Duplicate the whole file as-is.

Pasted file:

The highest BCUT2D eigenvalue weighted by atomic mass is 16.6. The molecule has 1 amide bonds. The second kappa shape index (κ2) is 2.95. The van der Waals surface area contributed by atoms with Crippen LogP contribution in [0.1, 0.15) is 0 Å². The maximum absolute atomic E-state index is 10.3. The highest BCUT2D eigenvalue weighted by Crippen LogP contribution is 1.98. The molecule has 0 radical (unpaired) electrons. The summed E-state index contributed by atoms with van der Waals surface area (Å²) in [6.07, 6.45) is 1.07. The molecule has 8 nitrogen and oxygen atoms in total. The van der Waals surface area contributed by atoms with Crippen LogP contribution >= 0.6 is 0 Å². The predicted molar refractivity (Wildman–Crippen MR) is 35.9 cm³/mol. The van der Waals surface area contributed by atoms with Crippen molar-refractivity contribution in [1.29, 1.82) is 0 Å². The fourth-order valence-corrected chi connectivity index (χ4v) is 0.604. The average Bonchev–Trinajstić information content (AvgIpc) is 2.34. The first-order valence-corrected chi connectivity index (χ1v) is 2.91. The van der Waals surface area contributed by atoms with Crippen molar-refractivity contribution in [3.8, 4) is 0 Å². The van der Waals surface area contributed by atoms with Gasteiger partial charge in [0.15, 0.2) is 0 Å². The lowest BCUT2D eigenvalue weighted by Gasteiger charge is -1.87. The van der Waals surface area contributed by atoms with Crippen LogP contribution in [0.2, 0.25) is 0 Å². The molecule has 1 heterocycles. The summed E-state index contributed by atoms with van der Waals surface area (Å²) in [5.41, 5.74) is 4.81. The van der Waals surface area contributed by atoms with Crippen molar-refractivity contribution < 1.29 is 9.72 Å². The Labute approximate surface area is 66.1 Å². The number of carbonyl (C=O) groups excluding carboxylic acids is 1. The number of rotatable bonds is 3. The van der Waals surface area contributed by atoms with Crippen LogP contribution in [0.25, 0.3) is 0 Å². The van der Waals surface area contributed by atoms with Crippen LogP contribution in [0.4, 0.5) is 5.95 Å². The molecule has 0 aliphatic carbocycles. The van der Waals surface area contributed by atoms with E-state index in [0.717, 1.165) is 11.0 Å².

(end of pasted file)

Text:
The highest BCUT2D eigenvalue weighted by atomic mass is 16.6. The molecule has 1 amide bonds. The second kappa shape index (κ2) is 2.95. The van der Waals surface area contributed by atoms with Crippen LogP contribution in [0.1, 0.15) is 0 Å². The maximum absolute atomic E-state index is 10.3. The highest BCUT2D eigenvalue weighted by Crippen LogP contribution is 1.98. The molecule has 0 radical (unpaired) electrons. The summed E-state index contributed by atoms with van der Waals surface area (Å²) in [6.07, 6.45) is 1.07. The molecule has 8 nitrogen and oxygen atoms in total. The van der Waals surface area contributed by atoms with Crippen LogP contribution >= 0.6 is 0 Å². The predicted molar refractivity (Wildman–Crippen MR) is 35.9 cm³/mol. The van der Waals surface area contributed by atoms with Crippen molar-refractivity contribution in [1.29, 1.82) is 0 Å². The fourth-order valence-corrected chi connectivity index (χ4v) is 0.604. The average Bonchev–Trinajstić information content (AvgIpc) is 2.34. The first-order valence-corrected chi connectivity index (χ1v) is 2.91. The van der Waals surface area contributed by atoms with Crippen molar-refractivity contribution in [3.8, 4) is 0 Å². The van der Waals surface area contributed by atoms with Gasteiger partial charge in [0.15, 0.2) is 0 Å². The lowest BCUT2D eigenvalue weighted by Gasteiger charge is -1.87. The van der Waals surface area contributed by atoms with Crippen LogP contribution in [0.2, 0.25) is 0 Å². The molecule has 1 heterocycles. The summed E-state index contributed by atoms with van der Waals surface area (Å²) in [5.41, 5.74) is 4.81. The van der Waals surface area contributed by atoms with Crippen molar-refractivity contribution < 1.29 is 9.72 Å². The Labute approximate surface area is 66.1 Å². The number of carbonyl (C=O) groups excluding carboxylic acids is 1. The number of rotatable bonds is 3. The van der Waals surface area contributed by atoms with Crippen LogP contribution in [0.25, 0.3) is 0 Å². The van der Waals surface area contributed by atoms with Crippen LogP contribution in [0.4, 0.5) is 5.95 Å². The molecule has 0 aliphatic carbocycles. The van der Waals surface area contributed by atoms with E-state index in [0.717, 1.165) is 11.0 Å².